It seems we ranchers and rural people meet too often to celebrate the life of one of ours who has passed on.
Twice this fall, at least this has happened.
When Eric Reay passed the church hall was jam packed with friends and relatives who gathered to remember his commitment to this country which spanned at least six decades.
As a young man he came from Great Britain looking for a “better” life.
He became a Cariboo cowboy and then, after a lot of hard work and saving, he was able to purchase his own place at Meldrum Creek.
He instilled in his children the love of the ranch life.
His own love of the life showed in abundance as he attracted and kept many, many friends in the community.
The most fitting tribute to a person is when people show up in droves at your memorial service. It is as if to say “thanks” for being a friend.
It is the most valuable measure of a person’s worth and personality style for the room to be full.
I am sure I speak for many when I say I enjoyed every conversation with him. He was positive in the face of the adverse time that ranching has endured.
It was always pleasurable to be in his company whether it was at a Cattlemen’s meeting or a social event.
Thank you Eric for the time you spent as a leader in the industry working with your fellow cattlemen to make life better for us all.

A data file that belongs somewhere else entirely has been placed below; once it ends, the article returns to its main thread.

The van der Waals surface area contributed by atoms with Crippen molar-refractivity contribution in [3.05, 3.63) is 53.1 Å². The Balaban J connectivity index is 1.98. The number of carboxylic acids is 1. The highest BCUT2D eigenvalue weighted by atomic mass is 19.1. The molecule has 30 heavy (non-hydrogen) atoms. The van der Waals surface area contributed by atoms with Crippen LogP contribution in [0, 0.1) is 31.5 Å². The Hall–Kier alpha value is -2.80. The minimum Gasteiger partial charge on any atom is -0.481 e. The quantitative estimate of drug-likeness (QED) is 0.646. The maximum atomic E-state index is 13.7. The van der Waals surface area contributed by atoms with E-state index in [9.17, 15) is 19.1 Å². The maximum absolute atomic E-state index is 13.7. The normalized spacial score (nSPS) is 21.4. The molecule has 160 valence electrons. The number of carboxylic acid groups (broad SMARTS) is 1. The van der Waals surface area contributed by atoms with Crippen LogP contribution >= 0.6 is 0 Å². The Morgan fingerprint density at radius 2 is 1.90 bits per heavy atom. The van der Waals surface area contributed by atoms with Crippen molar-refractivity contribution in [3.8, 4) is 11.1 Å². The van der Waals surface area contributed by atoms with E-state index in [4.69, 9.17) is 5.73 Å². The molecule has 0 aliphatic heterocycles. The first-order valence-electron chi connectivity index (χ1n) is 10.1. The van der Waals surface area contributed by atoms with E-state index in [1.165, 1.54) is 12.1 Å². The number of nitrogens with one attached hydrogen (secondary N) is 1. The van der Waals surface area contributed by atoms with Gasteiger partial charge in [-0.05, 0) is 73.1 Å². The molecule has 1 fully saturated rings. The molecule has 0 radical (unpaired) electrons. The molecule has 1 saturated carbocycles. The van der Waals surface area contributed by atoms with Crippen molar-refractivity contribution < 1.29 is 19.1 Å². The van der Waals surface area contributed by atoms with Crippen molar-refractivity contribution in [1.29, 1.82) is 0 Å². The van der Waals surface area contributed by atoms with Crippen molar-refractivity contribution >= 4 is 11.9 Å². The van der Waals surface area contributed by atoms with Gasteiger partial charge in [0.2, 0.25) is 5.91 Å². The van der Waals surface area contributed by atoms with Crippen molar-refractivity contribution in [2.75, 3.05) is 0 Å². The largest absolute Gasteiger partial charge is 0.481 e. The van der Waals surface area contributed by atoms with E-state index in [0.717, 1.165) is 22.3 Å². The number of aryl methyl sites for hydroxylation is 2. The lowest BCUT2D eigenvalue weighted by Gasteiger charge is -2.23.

Then just last week at the Chilancoh Ranch Hugh Bayliff’s life was celebrated.
His life was shortened by lifelong illness and a recent accident.
The shop at the five generation family ranch was full for the service. Another pillar of industry, Hugh was an innovator and a leader.
Part of his legacy is the Thompson Rivers University Ranching Program.
It was Hugh’s words to those of us gathered at their ranch at the end of several pasture walks one week in early June a few years back that kindled an inspiration.
Hugh said that Cariboo Cattlemen should ask the University to set up an Olds (Alberta) — like agriculture program based in the Cariboo.
He wanted to see soils as the basis of the course and that is a work in progress.
Hugh has been active following in his father’s footsteps, as a leader in the industry.
We are indebted to him. His lovely partner Hellen is now following his footsteps.
Fortunately Hugh had some inspiring learning at a soil and grazing conference when in Alberta.
He was also able to reconnect with former Olds classmates.
Such was his way: live life as fully as you can, open to learning as you go.
Rest now, both of you, Eric and Hugh. We are richer for your contributions to the community.
We must hope others will follow your example. I know I will try.
David Zirnhelt is a rancher and member of the Cariboo Cattlemen’s Association. He is also chair of the Advisory Committee for the Applied Sustainable Ranching Program at TRU.